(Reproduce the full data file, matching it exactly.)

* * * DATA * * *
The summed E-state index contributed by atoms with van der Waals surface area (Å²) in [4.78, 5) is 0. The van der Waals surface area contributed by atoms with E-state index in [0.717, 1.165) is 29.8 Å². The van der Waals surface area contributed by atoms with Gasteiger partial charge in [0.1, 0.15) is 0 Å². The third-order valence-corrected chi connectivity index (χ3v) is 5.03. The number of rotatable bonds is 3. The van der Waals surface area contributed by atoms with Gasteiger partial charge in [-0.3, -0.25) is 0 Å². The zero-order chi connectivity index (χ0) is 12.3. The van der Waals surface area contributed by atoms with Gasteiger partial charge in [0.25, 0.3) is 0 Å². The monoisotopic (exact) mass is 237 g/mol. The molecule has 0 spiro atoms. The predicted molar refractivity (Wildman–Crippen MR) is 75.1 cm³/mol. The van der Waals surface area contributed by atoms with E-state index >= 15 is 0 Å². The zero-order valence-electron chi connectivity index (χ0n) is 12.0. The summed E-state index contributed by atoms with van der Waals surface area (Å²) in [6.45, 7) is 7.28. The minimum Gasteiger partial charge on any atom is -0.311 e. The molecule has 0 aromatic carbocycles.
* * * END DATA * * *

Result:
The summed E-state index contributed by atoms with van der Waals surface area (Å²) in [4.78, 5) is 0. The van der Waals surface area contributed by atoms with E-state index in [0.717, 1.165) is 29.8 Å². The van der Waals surface area contributed by atoms with Gasteiger partial charge in [0.1, 0.15) is 0 Å². The third-order valence-corrected chi connectivity index (χ3v) is 5.03. The number of rotatable bonds is 3. The van der Waals surface area contributed by atoms with Gasteiger partial charge in [-0.3, -0.25) is 0 Å². The zero-order chi connectivity index (χ0) is 12.3. The van der Waals surface area contributed by atoms with Gasteiger partial charge in [0.25, 0.3) is 0 Å². The monoisotopic (exact) mass is 237 g/mol. The molecule has 0 spiro atoms. The predicted molar refractivity (Wildman–Crippen MR) is 75.1 cm³/mol. The van der Waals surface area contributed by atoms with E-state index >= 15 is 0 Å². The zero-order valence-electron chi connectivity index (χ0n) is 12.0. The summed E-state index contributed by atoms with van der Waals surface area (Å²) in [6.45, 7) is 7.28. The minimum Gasteiger partial charge on any atom is -0.311 e. The molecule has 0 aromatic carbocycles.